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March 1948


Author Affiliations

From the Department of Surgery, Washington University School of Medicine, and Barnes Hospital.

Arch Surg. 1948;56(3):329-337. doi:10.1001/archsurg.1948.01240010336003

PATIENTS with prolonged bleeding time either from true hemophilia or from so-called pseudohemophilia commonly present symptoms referable to hemorrhage into major joints. Hemorrhage into bone itself is much less common, and frequently the resulting lesion is difficult to differentiate from some form of bone tumor. Such a situation was recently encountered in a case of pseudohemophilia.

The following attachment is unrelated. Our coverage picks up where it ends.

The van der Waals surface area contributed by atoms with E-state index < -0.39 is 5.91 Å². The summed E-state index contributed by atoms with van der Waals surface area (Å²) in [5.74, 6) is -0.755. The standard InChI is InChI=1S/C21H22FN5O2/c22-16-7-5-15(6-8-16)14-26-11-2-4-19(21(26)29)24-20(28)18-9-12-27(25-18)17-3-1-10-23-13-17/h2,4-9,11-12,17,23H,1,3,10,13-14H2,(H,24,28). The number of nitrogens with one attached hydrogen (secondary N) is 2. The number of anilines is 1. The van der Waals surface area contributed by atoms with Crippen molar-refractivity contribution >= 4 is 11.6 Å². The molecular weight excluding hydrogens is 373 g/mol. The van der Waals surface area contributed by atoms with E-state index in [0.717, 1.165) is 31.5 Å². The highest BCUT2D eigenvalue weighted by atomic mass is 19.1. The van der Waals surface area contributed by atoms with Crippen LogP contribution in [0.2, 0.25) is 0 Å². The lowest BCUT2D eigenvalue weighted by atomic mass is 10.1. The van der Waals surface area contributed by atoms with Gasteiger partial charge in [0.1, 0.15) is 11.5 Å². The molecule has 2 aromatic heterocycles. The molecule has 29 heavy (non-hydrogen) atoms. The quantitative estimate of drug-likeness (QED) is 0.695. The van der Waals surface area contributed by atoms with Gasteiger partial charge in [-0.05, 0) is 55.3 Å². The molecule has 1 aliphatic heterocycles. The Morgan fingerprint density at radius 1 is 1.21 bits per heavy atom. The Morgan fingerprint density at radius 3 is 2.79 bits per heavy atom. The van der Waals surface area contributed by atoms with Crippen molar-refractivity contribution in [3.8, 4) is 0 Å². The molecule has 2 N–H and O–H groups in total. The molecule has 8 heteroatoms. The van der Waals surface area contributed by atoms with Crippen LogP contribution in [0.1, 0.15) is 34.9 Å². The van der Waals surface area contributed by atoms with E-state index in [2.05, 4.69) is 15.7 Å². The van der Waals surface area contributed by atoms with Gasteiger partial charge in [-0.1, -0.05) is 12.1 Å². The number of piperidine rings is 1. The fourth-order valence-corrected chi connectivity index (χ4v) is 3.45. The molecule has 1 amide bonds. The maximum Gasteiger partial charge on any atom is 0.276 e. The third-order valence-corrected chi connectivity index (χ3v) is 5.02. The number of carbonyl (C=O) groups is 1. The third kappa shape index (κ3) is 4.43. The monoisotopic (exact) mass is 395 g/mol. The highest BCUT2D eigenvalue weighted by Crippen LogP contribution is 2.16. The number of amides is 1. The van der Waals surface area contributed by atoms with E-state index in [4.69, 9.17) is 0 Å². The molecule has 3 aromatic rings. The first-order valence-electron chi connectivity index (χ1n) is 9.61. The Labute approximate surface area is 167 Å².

REPORT OF A CASE  G. L. H., a 33 year old white married man of German extraction, entered Barnes Hospital on Dec. 16, 1946, with the complaint of swelling of his right thigh for sixteen years. He had always bled freely after relatively minor injuries but appeared to bleed more on some occasions than on others. At times he did not bleed any more than would be normal for the trauma incurred. At one time in his childhood he bled for two weeks after a minor cut on the tongue. He had had frequent moderately severe epistaxes for many years,